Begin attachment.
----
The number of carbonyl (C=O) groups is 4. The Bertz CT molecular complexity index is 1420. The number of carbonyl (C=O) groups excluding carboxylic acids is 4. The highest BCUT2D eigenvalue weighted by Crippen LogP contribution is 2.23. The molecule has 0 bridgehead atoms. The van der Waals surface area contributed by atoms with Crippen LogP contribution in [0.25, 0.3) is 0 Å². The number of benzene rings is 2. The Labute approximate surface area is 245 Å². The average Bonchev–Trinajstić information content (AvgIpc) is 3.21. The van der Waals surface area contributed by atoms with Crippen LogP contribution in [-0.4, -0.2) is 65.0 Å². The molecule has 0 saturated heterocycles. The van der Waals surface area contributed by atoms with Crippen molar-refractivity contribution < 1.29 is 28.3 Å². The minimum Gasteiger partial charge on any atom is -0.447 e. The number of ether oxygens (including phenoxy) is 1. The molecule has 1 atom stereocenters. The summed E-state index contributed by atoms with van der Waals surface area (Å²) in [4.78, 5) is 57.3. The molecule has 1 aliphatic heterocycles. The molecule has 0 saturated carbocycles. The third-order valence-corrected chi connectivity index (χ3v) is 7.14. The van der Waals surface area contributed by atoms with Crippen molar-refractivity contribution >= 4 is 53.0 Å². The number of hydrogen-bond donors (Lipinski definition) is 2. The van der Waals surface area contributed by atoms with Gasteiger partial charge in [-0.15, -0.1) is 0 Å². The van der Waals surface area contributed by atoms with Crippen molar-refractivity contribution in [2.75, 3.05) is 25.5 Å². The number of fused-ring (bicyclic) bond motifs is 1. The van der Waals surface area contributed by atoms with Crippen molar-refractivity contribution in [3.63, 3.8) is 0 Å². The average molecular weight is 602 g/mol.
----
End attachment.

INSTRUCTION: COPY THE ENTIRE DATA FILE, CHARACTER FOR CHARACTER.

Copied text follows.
The number of carbonyl (C=O) groups is 4. The Bertz CT molecular complexity index is 1420. The number of carbonyl (C=O) groups excluding carboxylic acids is 4. The highest BCUT2D eigenvalue weighted by Crippen LogP contribution is 2.23. The molecule has 0 bridgehead atoms. The van der Waals surface area contributed by atoms with Crippen LogP contribution in [0.25, 0.3) is 0 Å². The number of benzene rings is 2. The Labute approximate surface area is 245 Å². The average Bonchev–Trinajstić information content (AvgIpc) is 3.21. The van der Waals surface area contributed by atoms with Crippen LogP contribution in [-0.4, -0.2) is 65.0 Å². The molecule has 0 saturated heterocycles. The van der Waals surface area contributed by atoms with Crippen molar-refractivity contribution < 1.29 is 28.3 Å². The minimum Gasteiger partial charge on any atom is -0.447 e. The number of ether oxygens (including phenoxy) is 1. The molecule has 1 atom stereocenters. The summed E-state index contributed by atoms with van der Waals surface area (Å²) in [4.78, 5) is 57.3. The molecule has 1 aliphatic heterocycles. The molecule has 0 saturated carbocycles. The third-order valence-corrected chi connectivity index (χ3v) is 7.14. The van der Waals surface area contributed by atoms with Crippen molar-refractivity contribution >= 4 is 53.0 Å². The number of hydrogen-bond donors (Lipinski definition) is 2. The van der Waals surface area contributed by atoms with Gasteiger partial charge in [-0.15, -0.1) is 0 Å². The van der Waals surface area contributed by atoms with Crippen molar-refractivity contribution in [2.75, 3.05) is 25.5 Å². The number of fused-ring (bicyclic) bond motifs is 1. The van der Waals surface area contributed by atoms with Crippen molar-refractivity contribution in [3.63, 3.8) is 0 Å². The average molecular weight is 602 g/mol.